After countless hours of brainstorming, research, and exhaustive arguments about color schemes,
phase one of the new Rotten Tomatoes is a go! But to be honest, we can’t take much credit for originality: Hollywood’s sordid history is filled with reboots and renewals (not to mention
its fair share of touch-ups, facelifts, nips and/or tucks). In today’s Total
Recall, we invite you to take a look at some intriguing revitalizations within the realm of cinema.
These are the people who’ve experienced what Homer Simpson once categorized as the terrifying lows, the dizzying highs, and the
creamy middles. But just whatever you do, don’t call it a comeback.
Given his canonization in the pop culture pantheon, it may be hard for some to believe that
Frank Sinatra ever stumbled. But in the late 1940s and early 1950s, the Chairman of the Board was down on his luck, suffering from changing tastes in pop music, damaged vocal chords, and appearances in a series of critically reviled and largely forgotten movies. The fact that he left his wife for
Ava Gardner didn’t help matters, either; what’s relatively commonplace in these tabloid times was a big scandal back in the day. However, lobbying hard for a part in 1953’s
From Here to Eternity (88 percent) paid off big-time. With the success of the WWII drama, Ol’ Blue Eyes was back, picking up an Oscar for Best Supporting Actor and reviving his singing career as well. In the ensuing years, he would reel off moody, assured records like In the Wee Small Hours and Frank Sinatra Sings for Only the Lonely, and star in such cinematic classics as
The Manchurian Candidate (100 percent). (Note to fans of
The Godfather: there’s no evidence that Frank got the part with the help of a well-placed horse head.)
The Quentin Tarantino players
Here’s a tip for talented actors or actresses who are in the midst of a career slump:
Quentin Tarantino can definitely help. QT sure knows how to plug stars on the wane — or off-the-radar character actors — into choice roles and exploit their talents to the fullest. The film that
catapulted the indie auteur onto the map,
Pulp Fiction (96 percent) also rescued
John Travolta from a notorious dry period and reminded the world that
Bruce Willis was capable of making movies worth attending. (Remember, they were both in
Look Who’s Talking Too.)
Jackie Brown (85 percent) revived the career of blaxploitation’s It Girl
Pam Grier, as well as that of noted character actor
Robert Forster. Kill Bill (both 85 percent) was practically a two-part reclamation project, featuring
Michael Parks, and
Sonny Chiba, among others. If you’re the agent for an ice-cold fading star with skills, it’d probably be in your best interest to lobby heavily for them to appear in
After the 1970s heyday of the dead, zombies looked down for the count:
George A. Romero had moved on to other blood-soaked pastures after
Day of the Dead failed to do big business, while near-weekly Italian splatterfests were becoming a thing of the past. But fast forward to 2002, the year zombies took back the cinema.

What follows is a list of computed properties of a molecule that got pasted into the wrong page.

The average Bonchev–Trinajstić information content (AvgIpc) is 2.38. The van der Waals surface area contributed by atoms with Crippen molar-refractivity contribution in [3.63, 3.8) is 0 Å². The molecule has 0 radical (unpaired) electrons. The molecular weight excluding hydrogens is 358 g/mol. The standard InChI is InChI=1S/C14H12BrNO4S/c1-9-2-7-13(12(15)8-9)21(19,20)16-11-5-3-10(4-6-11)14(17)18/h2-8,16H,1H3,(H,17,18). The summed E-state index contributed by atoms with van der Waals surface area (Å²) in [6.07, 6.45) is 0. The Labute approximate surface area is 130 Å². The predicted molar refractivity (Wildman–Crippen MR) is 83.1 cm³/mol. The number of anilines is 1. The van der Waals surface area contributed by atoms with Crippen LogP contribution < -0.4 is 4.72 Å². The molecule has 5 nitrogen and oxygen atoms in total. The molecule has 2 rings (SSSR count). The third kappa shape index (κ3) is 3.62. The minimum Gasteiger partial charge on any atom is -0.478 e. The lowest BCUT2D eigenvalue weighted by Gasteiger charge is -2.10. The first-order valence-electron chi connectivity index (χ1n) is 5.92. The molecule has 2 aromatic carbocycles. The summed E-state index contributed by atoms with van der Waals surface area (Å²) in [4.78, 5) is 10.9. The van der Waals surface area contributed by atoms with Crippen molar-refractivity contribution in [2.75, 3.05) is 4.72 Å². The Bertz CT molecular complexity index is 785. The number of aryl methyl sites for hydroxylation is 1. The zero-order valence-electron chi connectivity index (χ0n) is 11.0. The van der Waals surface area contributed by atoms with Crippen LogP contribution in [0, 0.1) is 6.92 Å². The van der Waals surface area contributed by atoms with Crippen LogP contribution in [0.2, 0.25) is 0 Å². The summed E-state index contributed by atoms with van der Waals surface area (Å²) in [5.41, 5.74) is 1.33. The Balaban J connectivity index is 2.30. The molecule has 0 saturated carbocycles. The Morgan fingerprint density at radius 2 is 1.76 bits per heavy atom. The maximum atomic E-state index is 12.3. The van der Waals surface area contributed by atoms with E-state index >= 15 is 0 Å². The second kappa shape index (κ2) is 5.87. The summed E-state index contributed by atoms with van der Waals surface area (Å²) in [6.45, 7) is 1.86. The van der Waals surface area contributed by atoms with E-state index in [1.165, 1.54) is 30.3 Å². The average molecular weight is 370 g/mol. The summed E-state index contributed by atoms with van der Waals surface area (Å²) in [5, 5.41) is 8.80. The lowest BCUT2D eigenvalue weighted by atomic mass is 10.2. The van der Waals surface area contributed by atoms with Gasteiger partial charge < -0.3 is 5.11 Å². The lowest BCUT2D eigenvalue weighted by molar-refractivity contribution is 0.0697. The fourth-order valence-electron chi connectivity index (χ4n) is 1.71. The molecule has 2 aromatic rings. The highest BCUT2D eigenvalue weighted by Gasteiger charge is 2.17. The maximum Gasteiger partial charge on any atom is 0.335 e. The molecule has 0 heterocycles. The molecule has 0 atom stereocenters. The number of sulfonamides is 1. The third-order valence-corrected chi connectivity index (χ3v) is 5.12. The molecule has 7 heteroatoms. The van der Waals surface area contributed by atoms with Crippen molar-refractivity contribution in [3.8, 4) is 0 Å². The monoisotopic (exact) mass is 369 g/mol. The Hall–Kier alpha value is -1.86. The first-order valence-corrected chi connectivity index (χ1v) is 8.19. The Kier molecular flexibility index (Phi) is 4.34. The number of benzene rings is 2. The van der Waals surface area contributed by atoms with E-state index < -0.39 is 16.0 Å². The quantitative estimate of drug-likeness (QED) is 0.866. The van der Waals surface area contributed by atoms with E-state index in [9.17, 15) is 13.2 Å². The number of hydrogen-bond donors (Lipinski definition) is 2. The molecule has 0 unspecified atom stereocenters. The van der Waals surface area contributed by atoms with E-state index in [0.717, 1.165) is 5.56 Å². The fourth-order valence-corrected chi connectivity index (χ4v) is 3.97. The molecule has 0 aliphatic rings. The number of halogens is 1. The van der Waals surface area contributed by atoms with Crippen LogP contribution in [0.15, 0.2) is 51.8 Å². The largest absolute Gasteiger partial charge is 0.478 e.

Paul W.S. Anderson released
not only making it the first mainstream zombie success in a long time, but also
one of the first video game adaptation successes since, well, Anderson’s
Mortal Kombat. Also playing in 2002: Danny Boyle’s stylish lo-fi horror flick,
28 Days Later, which didn’t have classic zombies (they ran, they talked, and, man, they
were not happy), but the movie was also an international hit, enough to proclaim zombies effectively risen from their graves. The subsequent success of the
Dawn of the Dead remake,
Shaun of the Dead,
Land of the Dead, and the final two Resident Evil movies further cemented that notion.
Neil Patrick Harris
On the surface,
Neil Patrick Harris‘s return flight to fame isn’t different from other 1980s stars who’ve made a killing portraying themselves. But rather than follow his peers setting up lazily narcissistic reality shows, the former teenage M.D. went for broke with a profane, drug-addled pervert version of Neil Patrick Harris in
Harold and Kumar Go
To White Castle. After unleashing a bevy of potent quotables that we can’t reprint here (though we know they’re now unfurling across your mind like wisdom-filled cookie fortunes), Harris jumped to a co-starring role in CBS’s How I Met Your Mother as the coolly lecherous womanizer, Barney Stinson. Harris has efficiently dismantled his previous goody-two-shoes image without coming off as desperate or vainglorious, and with the image of him straddling a unicorn on the
Harold and Kumar
Escape from Guantanamo Bay poster currently pasted across multiplex America, the good times continue to roll.
Fine, technically the Batman series has rebooted twice. But we’re taking into consideration
that it’s only ironists who like
the Adam West era and that most readers’ experience with The Bat began
by way of Tim Burton. In 1989, Burton did what nobody else could hitherto: attract big stars to a movie that treated its comic origins (fairly) seriously and could break the box office bank. Once
Joel Schumacher took over with 1995’s
Batman Forever, he edged a little camp humor in before infamously imploding the series with
Batman and Robin‘s one-liners and slack irony. The license looked dead until
Christopher Nolan took over in 2005.
Batman Begins gave fans exactly what they had been clamoring for decades: a Bruce Wayne with both presence and humility (Christian Bale) in a movie that’s dark, atmospheric, yet tethered within a world we recognize as our own.
And now, we leave you with the immortal words of James Todd Smith: